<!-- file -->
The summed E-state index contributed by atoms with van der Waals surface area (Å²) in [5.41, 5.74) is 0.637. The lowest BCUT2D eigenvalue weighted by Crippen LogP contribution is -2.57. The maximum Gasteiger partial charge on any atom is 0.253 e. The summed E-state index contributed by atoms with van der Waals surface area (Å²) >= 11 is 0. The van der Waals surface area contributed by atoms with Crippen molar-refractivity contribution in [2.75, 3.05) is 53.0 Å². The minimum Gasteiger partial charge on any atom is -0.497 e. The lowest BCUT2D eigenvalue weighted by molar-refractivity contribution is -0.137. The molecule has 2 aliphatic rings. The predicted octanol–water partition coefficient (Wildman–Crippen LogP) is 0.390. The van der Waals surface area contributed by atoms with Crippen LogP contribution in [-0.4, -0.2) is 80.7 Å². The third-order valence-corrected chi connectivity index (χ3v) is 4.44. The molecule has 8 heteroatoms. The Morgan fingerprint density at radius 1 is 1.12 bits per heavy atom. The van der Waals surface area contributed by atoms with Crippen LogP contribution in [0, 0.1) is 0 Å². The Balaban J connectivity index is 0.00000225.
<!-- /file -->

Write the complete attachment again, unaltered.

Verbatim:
The summed E-state index contributed by atoms with van der Waals surface area (Å²) in [5.41, 5.74) is 0.637. The lowest BCUT2D eigenvalue weighted by Crippen LogP contribution is -2.57. The maximum Gasteiger partial charge on any atom is 0.253 e. The summed E-state index contributed by atoms with van der Waals surface area (Å²) >= 11 is 0. The van der Waals surface area contributed by atoms with Crippen molar-refractivity contribution in [2.75, 3.05) is 53.0 Å². The minimum Gasteiger partial charge on any atom is -0.497 e. The lowest BCUT2D eigenvalue weighted by molar-refractivity contribution is -0.137. The molecule has 2 aliphatic rings. The predicted octanol–water partition coefficient (Wildman–Crippen LogP) is 0.390. The van der Waals surface area contributed by atoms with Crippen LogP contribution in [-0.4, -0.2) is 80.7 Å². The third-order valence-corrected chi connectivity index (χ3v) is 4.44. The molecule has 8 heteroatoms. The Morgan fingerprint density at radius 1 is 1.12 bits per heavy atom. The van der Waals surface area contributed by atoms with Crippen LogP contribution in [0, 0.1) is 0 Å². The Balaban J connectivity index is 0.00000225.